Finance Minister Arun Jaitley on Monday said the government cannot act like a commercial entity even when it comes to the "commercial activities of the State", and cannot just "pick and choose" in matters of public procurement.
Finance Minister Arun Jaitley on Monday said the government cannot act like a commercial entity even when it comes to the “commercial activities of the State”, and cannot just “pick and choose” in matters of public procurement. He said a “pick and choose” system could not only lead to unfairness, but at times, it could also lead to “very serious allegations of corruption and nepotism”. “From a concept which existed decades ago that the State was free to act as any other commercial entity was free to act, we’ve now moved to the other end of spectrum where the State can only act in a particular manner when it comes to public procurement,” Jaitley said at the South Asian Regional Procurement Conference here. He said when it comes to matters of procurement, awarding contracts, and even public-private contracts, there has to be procedural fairness that the governments have to follow.
“Now this procedural fairness would also ensure that it could eliminate all elements of nepotism, favouritism. No accusing fingers would be cast. “It would ensure transparency and would also ensure that the State is able to manage for its citizens the best price and the best quality in terms of its procurement, which in turn would turn to best pool of services it gave to its own citizens,” Jaitley said.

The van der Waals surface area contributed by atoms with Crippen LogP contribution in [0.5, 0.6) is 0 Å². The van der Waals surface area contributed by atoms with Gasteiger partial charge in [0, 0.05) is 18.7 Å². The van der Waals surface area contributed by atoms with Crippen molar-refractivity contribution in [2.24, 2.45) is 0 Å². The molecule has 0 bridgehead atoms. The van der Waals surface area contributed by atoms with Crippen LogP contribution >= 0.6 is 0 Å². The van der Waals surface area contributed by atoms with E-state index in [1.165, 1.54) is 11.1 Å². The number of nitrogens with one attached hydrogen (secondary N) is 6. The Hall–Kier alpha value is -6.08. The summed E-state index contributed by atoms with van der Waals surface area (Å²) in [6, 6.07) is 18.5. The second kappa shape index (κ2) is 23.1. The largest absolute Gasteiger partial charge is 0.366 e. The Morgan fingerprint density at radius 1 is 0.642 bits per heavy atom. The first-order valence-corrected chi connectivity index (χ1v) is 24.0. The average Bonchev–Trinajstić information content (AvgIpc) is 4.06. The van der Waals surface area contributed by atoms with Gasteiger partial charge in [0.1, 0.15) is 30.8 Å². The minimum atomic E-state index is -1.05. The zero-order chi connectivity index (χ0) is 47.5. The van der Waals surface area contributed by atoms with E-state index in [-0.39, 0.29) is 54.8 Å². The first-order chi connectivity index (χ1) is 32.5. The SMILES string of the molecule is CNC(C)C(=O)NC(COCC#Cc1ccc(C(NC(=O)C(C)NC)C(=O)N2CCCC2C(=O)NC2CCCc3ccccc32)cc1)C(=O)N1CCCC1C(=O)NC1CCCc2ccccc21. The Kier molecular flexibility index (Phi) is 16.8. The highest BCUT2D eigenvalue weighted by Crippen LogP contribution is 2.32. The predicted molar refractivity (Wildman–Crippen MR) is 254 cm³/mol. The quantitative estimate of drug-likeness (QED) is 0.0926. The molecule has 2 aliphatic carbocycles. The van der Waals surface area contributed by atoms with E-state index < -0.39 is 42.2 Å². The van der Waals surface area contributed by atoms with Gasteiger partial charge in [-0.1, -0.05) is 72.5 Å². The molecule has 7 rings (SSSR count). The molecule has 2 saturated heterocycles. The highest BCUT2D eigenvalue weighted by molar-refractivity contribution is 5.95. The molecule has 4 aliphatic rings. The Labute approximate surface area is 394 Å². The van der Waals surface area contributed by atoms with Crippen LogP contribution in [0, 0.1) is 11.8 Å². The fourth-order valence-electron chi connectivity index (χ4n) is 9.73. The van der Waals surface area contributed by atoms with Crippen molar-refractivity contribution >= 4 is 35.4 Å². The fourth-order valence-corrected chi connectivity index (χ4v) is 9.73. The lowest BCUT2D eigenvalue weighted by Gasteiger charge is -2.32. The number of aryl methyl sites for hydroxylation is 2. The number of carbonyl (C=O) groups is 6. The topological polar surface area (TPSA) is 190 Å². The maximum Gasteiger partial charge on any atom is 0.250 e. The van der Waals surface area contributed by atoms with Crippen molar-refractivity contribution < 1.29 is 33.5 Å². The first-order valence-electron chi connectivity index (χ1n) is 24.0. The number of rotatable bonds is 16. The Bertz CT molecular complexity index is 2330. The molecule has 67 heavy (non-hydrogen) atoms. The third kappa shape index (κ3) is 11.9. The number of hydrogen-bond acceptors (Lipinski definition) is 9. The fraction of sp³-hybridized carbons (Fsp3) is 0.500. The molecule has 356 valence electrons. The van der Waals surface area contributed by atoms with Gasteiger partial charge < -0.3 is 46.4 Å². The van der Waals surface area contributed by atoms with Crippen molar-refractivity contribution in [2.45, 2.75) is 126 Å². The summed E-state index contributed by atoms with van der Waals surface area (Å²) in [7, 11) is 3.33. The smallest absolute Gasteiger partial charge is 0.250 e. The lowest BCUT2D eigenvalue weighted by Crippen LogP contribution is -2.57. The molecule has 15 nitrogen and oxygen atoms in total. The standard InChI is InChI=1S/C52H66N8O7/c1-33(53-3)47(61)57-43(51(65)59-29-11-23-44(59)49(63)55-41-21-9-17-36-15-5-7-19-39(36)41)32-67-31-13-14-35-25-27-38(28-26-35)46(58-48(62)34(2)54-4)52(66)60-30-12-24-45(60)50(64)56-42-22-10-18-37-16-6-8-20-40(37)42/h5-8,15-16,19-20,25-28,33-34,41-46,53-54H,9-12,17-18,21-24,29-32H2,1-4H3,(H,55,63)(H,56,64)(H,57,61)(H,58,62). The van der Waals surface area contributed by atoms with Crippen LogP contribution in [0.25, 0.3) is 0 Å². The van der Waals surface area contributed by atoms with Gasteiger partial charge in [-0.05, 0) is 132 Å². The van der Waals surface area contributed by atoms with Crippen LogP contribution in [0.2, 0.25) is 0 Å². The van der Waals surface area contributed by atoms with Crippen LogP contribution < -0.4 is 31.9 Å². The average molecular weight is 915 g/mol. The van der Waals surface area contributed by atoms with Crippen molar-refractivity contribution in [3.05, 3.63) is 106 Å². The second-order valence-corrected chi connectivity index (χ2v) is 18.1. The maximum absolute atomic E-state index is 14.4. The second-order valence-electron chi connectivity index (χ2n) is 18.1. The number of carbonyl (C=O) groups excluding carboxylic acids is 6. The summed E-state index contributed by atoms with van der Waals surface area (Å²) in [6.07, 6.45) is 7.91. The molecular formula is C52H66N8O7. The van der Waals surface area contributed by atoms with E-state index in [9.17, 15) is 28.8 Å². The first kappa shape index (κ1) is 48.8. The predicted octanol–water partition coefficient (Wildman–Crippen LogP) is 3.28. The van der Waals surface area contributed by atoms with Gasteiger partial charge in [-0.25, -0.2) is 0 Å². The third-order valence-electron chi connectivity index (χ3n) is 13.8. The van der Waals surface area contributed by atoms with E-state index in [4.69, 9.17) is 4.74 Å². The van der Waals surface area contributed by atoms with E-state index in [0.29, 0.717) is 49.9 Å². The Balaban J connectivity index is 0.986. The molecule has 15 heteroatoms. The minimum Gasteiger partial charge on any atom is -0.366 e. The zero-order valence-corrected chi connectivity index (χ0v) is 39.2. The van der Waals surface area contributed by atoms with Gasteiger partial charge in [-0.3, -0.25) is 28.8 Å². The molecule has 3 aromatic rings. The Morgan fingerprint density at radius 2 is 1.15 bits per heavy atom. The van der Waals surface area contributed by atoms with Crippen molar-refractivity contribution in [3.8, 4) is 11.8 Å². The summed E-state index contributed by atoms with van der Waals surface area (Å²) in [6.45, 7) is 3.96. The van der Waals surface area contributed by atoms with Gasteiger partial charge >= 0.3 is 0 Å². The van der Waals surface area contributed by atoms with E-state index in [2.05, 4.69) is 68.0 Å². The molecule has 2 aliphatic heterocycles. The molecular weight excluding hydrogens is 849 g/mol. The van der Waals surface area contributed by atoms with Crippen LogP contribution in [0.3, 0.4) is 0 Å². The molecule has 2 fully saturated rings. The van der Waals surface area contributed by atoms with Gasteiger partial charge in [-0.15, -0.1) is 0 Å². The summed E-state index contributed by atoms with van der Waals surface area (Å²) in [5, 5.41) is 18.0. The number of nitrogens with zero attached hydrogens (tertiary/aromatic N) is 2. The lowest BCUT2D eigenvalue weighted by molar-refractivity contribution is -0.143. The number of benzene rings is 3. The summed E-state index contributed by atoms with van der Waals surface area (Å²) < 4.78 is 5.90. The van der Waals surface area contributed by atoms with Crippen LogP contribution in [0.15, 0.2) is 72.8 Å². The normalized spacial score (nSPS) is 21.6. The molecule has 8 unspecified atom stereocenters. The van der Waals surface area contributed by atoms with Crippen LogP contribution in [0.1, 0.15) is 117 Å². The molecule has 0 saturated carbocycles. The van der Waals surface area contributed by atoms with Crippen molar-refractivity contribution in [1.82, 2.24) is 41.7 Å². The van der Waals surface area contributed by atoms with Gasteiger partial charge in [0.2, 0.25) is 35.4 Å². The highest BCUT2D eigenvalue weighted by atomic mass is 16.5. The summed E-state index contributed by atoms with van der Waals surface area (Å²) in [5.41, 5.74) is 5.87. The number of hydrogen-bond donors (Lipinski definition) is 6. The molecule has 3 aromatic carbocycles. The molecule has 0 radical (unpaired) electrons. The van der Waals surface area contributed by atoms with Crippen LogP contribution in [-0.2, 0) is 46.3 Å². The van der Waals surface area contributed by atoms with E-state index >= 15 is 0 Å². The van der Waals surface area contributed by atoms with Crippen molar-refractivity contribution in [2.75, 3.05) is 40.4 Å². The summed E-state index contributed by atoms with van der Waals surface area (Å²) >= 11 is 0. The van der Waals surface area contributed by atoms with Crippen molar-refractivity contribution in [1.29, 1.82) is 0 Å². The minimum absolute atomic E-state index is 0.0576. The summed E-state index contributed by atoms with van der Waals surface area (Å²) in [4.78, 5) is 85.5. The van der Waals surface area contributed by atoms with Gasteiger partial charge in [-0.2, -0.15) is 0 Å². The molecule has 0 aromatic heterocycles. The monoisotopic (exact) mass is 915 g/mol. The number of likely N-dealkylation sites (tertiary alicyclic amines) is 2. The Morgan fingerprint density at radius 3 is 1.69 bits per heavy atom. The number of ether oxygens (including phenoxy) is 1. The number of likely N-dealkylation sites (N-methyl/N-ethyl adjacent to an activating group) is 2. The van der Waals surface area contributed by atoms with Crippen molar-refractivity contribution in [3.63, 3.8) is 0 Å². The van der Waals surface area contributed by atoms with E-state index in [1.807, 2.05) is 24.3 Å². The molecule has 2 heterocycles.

He said while there was a time when it was perceived that the State was going to be no different than from other commercial entities when it came to commercial activities of the State, but things changed due to interplay of norms of civility and fairness. This interplay led to a new belief across the world that State action had to be different, he said. “Every State action had to be dictated by norms of fairness and had to have an element of transparency. It had to be dictated by reasons which had to be relevant, cogent and rational.”